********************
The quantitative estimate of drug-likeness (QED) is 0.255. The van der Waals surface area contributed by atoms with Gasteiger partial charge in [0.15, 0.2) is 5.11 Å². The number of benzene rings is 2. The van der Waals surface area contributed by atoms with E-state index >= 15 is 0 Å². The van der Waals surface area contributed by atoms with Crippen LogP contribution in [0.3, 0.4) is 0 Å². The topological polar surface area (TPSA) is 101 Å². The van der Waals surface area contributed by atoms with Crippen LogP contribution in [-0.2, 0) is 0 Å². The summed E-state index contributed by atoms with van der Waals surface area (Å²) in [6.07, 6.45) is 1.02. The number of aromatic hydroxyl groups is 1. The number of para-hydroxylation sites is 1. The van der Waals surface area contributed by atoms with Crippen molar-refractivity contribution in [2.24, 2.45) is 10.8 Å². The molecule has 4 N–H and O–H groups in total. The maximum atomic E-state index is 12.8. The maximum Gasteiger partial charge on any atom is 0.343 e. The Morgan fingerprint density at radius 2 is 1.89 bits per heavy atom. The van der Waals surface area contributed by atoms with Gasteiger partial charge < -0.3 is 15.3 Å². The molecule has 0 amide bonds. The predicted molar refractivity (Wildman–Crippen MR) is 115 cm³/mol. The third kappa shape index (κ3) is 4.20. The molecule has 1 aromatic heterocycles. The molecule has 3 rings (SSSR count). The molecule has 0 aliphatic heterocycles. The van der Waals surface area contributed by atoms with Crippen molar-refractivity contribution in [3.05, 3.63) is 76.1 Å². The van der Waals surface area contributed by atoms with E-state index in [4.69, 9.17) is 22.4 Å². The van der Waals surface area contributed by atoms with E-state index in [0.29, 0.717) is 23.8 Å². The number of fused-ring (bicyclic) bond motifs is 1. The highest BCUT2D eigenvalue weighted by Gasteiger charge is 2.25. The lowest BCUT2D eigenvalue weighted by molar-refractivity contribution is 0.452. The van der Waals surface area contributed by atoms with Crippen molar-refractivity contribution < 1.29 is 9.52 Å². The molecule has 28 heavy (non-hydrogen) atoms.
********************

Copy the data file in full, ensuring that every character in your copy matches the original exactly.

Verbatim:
The quantitative estimate of drug-likeness (QED) is 0.255. The van der Waals surface area contributed by atoms with Gasteiger partial charge in [0.15, 0.2) is 5.11 Å². The number of benzene rings is 2. The van der Waals surface area contributed by atoms with E-state index >= 15 is 0 Å². The van der Waals surface area contributed by atoms with Crippen LogP contribution in [0.3, 0.4) is 0 Å². The topological polar surface area (TPSA) is 101 Å². The van der Waals surface area contributed by atoms with Crippen LogP contribution in [-0.2, 0) is 0 Å². The summed E-state index contributed by atoms with van der Waals surface area (Å²) in [6.07, 6.45) is 1.02. The number of aromatic hydroxyl groups is 1. The number of para-hydroxylation sites is 1. The van der Waals surface area contributed by atoms with Crippen molar-refractivity contribution in [2.24, 2.45) is 10.8 Å². The molecule has 4 N–H and O–H groups in total. The maximum atomic E-state index is 12.8. The maximum Gasteiger partial charge on any atom is 0.343 e. The Morgan fingerprint density at radius 2 is 1.89 bits per heavy atom. The van der Waals surface area contributed by atoms with Gasteiger partial charge < -0.3 is 15.3 Å². The molecule has 0 amide bonds. The predicted molar refractivity (Wildman–Crippen MR) is 115 cm³/mol. The third kappa shape index (κ3) is 4.20. The molecule has 1 aromatic heterocycles. The molecule has 3 rings (SSSR count). The molecule has 0 aliphatic heterocycles. The van der Waals surface area contributed by atoms with Crippen molar-refractivity contribution in [3.05, 3.63) is 76.1 Å². The van der Waals surface area contributed by atoms with E-state index in [4.69, 9.17) is 22.4 Å². The van der Waals surface area contributed by atoms with E-state index in [0.29, 0.717) is 23.8 Å². The number of fused-ring (bicyclic) bond motifs is 1. The highest BCUT2D eigenvalue weighted by Gasteiger charge is 2.25. The lowest BCUT2D eigenvalue weighted by molar-refractivity contribution is 0.452. The van der Waals surface area contributed by atoms with Crippen molar-refractivity contribution < 1.29 is 9.52 Å². The molecule has 28 heavy (non-hydrogen) atoms.